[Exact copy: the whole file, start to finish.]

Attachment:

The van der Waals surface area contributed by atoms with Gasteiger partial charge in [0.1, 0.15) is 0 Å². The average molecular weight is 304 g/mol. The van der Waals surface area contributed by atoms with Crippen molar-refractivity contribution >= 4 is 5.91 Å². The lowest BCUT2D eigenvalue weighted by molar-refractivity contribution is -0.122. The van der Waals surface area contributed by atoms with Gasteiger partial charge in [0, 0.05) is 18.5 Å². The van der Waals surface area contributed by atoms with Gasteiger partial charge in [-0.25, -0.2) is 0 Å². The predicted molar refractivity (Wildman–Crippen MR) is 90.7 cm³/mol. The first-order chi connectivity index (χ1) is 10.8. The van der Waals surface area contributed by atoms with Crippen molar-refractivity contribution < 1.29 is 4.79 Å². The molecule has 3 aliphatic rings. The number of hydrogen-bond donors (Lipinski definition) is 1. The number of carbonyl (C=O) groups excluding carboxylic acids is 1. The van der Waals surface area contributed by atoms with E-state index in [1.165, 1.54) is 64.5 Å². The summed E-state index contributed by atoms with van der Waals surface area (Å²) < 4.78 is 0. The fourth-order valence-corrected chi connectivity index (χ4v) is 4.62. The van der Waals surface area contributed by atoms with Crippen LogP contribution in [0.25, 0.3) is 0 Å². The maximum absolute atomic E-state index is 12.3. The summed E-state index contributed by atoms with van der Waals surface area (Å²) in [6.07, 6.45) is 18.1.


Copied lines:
The van der Waals surface area contributed by atoms with Gasteiger partial charge in [0.1, 0.15) is 0 Å². The average molecular weight is 304 g/mol. The van der Waals surface area contributed by atoms with Crippen molar-refractivity contribution >= 4 is 5.91 Å². The lowest BCUT2D eigenvalue weighted by molar-refractivity contribution is -0.122. The van der Waals surface area contributed by atoms with Gasteiger partial charge in [0, 0.05) is 18.5 Å². The van der Waals surface area contributed by atoms with Gasteiger partial charge in [-0.25, -0.2) is 0 Å². The predicted molar refractivity (Wildman–Crippen MR) is 90.7 cm³/mol. The first-order chi connectivity index (χ1) is 10.8. The van der Waals surface area contributed by atoms with Crippen molar-refractivity contribution < 1.29 is 4.79 Å². The molecule has 3 aliphatic rings. The number of hydrogen-bond donors (Lipinski definition) is 1. The number of carbonyl (C=O) groups excluding carboxylic acids is 1. The van der Waals surface area contributed by atoms with E-state index in [1.165, 1.54) is 64.5 Å². The summed E-state index contributed by atoms with van der Waals surface area (Å²) < 4.78 is 0. The fourth-order valence-corrected chi connectivity index (χ4v) is 4.62. The van der Waals surface area contributed by atoms with Crippen LogP contribution in [0.25, 0.3) is 0 Å². The maximum absolute atomic E-state index is 12.3. The summed E-state index contributed by atoms with van der Waals surface area (Å²) in [6.07, 6.45) is 18.1.